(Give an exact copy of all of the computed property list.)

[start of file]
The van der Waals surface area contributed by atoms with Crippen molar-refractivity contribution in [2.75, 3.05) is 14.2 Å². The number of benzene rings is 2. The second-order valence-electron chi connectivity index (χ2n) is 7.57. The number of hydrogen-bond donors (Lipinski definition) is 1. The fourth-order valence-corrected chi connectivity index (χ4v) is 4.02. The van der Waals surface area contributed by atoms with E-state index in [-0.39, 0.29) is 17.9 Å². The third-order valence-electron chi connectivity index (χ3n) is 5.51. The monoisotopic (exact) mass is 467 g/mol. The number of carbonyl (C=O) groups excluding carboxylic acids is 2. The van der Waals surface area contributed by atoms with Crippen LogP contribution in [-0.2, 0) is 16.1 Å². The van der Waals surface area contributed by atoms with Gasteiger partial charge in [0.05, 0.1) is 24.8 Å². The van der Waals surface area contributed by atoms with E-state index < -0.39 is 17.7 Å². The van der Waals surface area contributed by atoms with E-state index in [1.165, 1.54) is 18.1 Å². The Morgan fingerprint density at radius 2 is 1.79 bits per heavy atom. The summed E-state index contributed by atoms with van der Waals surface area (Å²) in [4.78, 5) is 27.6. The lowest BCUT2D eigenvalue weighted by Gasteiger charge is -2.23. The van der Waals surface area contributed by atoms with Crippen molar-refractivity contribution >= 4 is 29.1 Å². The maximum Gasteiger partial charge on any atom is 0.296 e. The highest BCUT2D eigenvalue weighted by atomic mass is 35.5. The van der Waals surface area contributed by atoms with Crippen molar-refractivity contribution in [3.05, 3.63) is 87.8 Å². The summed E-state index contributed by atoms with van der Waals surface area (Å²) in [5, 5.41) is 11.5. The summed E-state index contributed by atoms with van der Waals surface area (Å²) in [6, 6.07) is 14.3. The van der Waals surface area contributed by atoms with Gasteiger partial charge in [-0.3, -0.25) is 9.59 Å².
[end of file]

The van der Waals surface area contributed by atoms with Crippen molar-refractivity contribution in [2.75, 3.05) is 14.2 Å². The number of benzene rings is 2. The second-order valence-electron chi connectivity index (χ2n) is 7.57. The number of hydrogen-bond donors (Lipinski definition) is 1. The fourth-order valence-corrected chi connectivity index (χ4v) is 4.02. The van der Waals surface area contributed by atoms with E-state index in [-0.39, 0.29) is 17.9 Å². The third-order valence-electron chi connectivity index (χ3n) is 5.51. The monoisotopic (exact) mass is 467 g/mol. The number of carbonyl (C=O) groups excluding carboxylic acids is 2. The van der Waals surface area contributed by atoms with Crippen LogP contribution in [-0.2, 0) is 16.1 Å². The van der Waals surface area contributed by atoms with Gasteiger partial charge in [0.05, 0.1) is 24.8 Å². The van der Waals surface area contributed by atoms with E-state index < -0.39 is 17.7 Å². The van der Waals surface area contributed by atoms with E-state index in [1.165, 1.54) is 18.1 Å². The Morgan fingerprint density at radius 2 is 1.79 bits per heavy atom. The summed E-state index contributed by atoms with van der Waals surface area (Å²) in [4.78, 5) is 27.6. The lowest BCUT2D eigenvalue weighted by Gasteiger charge is -2.23. The van der Waals surface area contributed by atoms with Crippen molar-refractivity contribution >= 4 is 29.1 Å². The maximum Gasteiger partial charge on any atom is 0.296 e. The highest BCUT2D eigenvalue weighted by atomic mass is 35.5. The van der Waals surface area contributed by atoms with Crippen molar-refractivity contribution in [3.05, 3.63) is 87.8 Å². The summed E-state index contributed by atoms with van der Waals surface area (Å²) in [5, 5.41) is 11.5. The summed E-state index contributed by atoms with van der Waals surface area (Å²) in [6, 6.07) is 14.3. The van der Waals surface area contributed by atoms with Gasteiger partial charge in [-0.3, -0.25) is 9.59 Å².